Of course, the question was, ‘Will this album follow 2016’s “Gore’ with a strong left-turn into the dreaded experimental tall grass, where others have so commonly lost their bearings? ” In short, the answer is, ‘No‘! Not by a long-shot!
In typical enigmatic behaviour, Deftones have been off the radar for the last 2 years, crafting 10 remarkable compositions for ‘Ohms‘. While previous opus ‘Gore‘  seemed somewhat extemporaneous in places, resulting in divided opinions, fans can take solace in the fact that ‘Ohms‘ ticks all the boxes; while creating some of its very own.
Opening with an eerie synth intro on the recently-released second single/video, ‘Genesis‘ [the first being title-track ‘Ohms‘] it’s only a matter of seconds before all concerns of this being a lacklustre offering; are quickly put to rest.
Stephen Carpenter’s guitar tone ignites the stick of dynamite that is ‘Ohms‘ from the get-go, driving home a bombastic, punchy, warm and perfectly visceral sound, courtesy of long-time Deftones producer, Terry Date, [who was drafted back after a 10-year absence] making this, his first project with the band since the now infamous ‘Eros‘. An album which was completed and shelved due to the tragic passing of original bassist, Chi Cheng.
Date’s deep knowledge of a more ‘traditional Deftones‘ is clearly abundant throughout, as the bands’ more identifiable mix is blossoming right before our ears; with each passing track.
Case in point, the albums second track, ‘Ceremony‘ is very much led by Chino’s hypnotic vocal delivery, twinned with Sergio [Vega, bass] and Abe [Cunningham, drums] piledriving a pulsing root that allows Carpenter to decorate with his trademark riffing. This will no doubt please fans of ‘Around the Fur‘ and ‘White Pony‘ when referencing the balance of sound on the bands’ discography.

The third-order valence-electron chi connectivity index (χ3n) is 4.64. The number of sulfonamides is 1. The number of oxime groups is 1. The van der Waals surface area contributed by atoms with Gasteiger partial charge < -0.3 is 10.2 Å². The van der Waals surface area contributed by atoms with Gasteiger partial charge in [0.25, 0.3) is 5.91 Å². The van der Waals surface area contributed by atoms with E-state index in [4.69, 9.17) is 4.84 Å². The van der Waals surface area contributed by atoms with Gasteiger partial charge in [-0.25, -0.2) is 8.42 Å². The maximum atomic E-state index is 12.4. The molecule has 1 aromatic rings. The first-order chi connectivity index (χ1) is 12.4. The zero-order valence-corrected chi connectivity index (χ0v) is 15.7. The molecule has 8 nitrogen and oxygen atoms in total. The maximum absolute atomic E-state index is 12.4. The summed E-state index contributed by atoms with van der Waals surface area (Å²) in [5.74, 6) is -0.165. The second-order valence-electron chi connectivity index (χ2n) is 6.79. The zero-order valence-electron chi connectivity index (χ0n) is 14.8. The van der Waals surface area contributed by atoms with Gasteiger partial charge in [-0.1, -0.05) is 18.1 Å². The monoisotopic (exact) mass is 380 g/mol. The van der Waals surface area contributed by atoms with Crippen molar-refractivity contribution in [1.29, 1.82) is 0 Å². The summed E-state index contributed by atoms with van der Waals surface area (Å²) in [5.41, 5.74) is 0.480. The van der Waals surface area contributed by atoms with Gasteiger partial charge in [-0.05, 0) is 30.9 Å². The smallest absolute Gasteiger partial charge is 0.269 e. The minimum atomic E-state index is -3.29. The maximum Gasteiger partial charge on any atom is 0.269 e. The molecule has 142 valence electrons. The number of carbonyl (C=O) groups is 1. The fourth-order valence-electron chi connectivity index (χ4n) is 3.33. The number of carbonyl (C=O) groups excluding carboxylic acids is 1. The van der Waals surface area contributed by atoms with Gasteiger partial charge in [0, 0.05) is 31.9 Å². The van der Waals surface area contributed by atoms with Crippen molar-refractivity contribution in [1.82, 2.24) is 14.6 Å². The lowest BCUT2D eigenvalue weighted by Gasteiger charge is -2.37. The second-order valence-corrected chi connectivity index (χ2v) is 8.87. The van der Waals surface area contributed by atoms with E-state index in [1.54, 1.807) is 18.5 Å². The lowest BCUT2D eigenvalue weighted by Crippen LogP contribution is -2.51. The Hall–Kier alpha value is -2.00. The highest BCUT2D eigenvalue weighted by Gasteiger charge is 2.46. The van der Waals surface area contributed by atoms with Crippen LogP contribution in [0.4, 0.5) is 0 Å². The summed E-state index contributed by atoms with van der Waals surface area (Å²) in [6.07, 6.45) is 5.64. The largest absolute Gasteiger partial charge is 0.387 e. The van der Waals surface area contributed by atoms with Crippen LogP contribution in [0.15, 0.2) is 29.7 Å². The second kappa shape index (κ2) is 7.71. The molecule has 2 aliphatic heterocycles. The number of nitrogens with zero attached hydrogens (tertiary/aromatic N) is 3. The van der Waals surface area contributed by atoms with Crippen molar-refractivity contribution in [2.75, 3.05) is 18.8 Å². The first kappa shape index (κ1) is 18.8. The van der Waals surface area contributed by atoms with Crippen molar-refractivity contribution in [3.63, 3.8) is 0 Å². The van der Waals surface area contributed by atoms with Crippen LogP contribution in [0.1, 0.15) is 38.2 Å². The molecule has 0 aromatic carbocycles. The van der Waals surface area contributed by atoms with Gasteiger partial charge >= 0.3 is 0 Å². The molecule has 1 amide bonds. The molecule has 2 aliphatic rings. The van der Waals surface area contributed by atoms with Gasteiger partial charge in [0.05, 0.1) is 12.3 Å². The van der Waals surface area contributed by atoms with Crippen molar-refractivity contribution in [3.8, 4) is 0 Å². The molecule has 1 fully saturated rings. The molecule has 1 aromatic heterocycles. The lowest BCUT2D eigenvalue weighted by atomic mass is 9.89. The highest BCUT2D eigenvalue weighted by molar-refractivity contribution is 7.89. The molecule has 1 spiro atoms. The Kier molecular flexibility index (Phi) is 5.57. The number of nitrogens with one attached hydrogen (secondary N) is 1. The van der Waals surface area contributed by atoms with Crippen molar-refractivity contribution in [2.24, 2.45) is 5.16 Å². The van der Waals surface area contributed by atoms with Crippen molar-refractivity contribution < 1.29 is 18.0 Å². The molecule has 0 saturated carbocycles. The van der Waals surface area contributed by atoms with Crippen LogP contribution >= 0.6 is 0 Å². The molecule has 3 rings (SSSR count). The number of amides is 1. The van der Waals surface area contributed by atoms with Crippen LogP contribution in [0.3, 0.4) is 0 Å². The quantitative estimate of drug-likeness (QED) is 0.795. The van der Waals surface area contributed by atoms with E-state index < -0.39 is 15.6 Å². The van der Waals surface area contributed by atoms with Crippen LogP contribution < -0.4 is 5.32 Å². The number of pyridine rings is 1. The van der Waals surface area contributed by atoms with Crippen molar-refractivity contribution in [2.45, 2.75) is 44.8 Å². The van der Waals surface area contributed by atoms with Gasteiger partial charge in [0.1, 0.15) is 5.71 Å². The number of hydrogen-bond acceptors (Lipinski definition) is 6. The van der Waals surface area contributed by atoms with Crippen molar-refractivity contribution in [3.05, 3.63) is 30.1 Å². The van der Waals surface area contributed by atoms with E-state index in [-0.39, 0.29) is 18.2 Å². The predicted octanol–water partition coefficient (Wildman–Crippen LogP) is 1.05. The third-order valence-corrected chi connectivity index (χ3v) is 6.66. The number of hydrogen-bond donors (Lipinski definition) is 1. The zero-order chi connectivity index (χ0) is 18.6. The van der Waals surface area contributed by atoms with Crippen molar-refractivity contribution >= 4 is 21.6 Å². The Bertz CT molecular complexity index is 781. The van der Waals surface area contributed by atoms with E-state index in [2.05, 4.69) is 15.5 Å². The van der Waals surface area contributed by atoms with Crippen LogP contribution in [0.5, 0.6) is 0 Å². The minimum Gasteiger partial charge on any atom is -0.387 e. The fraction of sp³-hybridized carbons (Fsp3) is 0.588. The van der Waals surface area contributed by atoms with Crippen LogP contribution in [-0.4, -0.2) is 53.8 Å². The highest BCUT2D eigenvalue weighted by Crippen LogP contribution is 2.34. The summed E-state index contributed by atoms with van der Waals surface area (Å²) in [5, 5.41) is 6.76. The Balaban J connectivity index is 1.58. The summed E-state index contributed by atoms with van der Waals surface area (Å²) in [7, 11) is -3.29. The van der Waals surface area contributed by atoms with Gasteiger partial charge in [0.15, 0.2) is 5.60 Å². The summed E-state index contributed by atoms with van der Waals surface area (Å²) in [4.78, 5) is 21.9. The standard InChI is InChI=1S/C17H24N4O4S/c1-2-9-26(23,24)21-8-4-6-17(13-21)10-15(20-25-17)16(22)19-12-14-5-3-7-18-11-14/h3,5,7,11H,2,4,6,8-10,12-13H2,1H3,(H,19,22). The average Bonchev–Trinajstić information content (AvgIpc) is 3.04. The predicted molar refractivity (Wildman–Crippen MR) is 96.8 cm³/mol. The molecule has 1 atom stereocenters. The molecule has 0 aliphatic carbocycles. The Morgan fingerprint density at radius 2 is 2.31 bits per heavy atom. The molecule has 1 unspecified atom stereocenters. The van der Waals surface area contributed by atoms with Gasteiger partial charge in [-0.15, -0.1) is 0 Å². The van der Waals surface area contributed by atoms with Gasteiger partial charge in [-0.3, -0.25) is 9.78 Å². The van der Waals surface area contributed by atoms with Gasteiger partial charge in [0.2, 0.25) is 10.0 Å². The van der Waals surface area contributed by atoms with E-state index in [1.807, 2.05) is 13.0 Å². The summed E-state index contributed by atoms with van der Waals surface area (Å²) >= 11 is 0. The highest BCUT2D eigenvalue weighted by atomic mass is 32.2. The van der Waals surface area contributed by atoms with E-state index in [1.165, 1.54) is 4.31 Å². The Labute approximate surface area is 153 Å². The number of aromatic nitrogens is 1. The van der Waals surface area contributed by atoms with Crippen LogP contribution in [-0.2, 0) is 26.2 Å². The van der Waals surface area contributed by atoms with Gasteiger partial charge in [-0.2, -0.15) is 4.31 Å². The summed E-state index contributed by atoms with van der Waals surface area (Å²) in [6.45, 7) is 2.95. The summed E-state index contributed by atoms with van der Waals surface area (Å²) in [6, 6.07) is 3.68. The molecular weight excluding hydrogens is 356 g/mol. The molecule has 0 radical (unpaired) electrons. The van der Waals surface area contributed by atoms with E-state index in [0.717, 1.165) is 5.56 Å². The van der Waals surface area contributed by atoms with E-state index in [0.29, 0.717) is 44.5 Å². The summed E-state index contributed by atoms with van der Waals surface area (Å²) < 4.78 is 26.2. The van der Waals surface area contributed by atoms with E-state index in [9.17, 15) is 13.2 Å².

The sharp teeth of ‘Urantia‘ and the up-tempo pulse of ‘Error‘ [an essential addition for their live setlist] come chomping at the heels, thanks to the ‘heft‘ of Carpenter’s chugging riffs, which ascends and descends among the architecture of Vega/Cunningham’s rhythm section. Beautiful stuff indeed.
As we hit the mid-way mark, ‘The Spell of Mathematics‘ opens with a low-end rambunctious intro, before Chino sings and screams a dreamy, melancholic melody that at times, echos the tone and delivery of one Robert Smith [The Cure].
Following that, is the masterfully-crafted, ‘Pompeji‘/’This Link is Dead‘. Two tracks that transition into one, displaying the unique poetic transportation abilities of Moreno, who in tandem with the band, manage to whisk the listener away to abandoned beaches/landscapes [seaguls included], all the while, allowing the arrangement to feel lightweight at times, but with unexpected anchoring twists and turns, before a delicate and utterly heart-aching synth outro, that bridges into the walloping force of ‘This Link is Dead‘.
The next offering is one of the albums finest moments. ‘Radiant City‘ is bursting with true Deftones personality. A gritty low-end bass line opens up, displaying the band in full ‘beast-mode‘. Between Cunningham’s drum-fills, twinned with Carpenter’s rapid, right hand and the hair-raising synths from Delgado, this is Deftones pumping on all cylinders and it’s fucking glorious.
Second-to-last offering, ‘Headless‘, begins with an almost soundscape feel, before the Carpenter/Cunnighman/Vega chug comes to life, resulting in a track that wouldn’t be out of place on ‘White Pony‘.
Tieing off the album is the title track and also the first single to be released in August. In retrospect, I had hoped that the ‘Ohms‘ single would be an accurate indication as to the quality of this album and I can safely say, it most definitely was.
In fact, I would go as far as to confirm that this album managed to surpass my high expectations. Deftones have most definitely raised the bar with ‘Ohms‘. No doubt a recent pinnacle in their 32-year discography and sonic realignment towards the apex of their capabilities. Despise the global pandemic, Deftones 2020 is in rude health.
Tune into Overdrive.ie on Wednesday for a feature interview with Sergio Vega.
Pre-order your copy of ‘Ohms‘ here. Contact your local record store and get your hands on the limited gold pressing and other varients.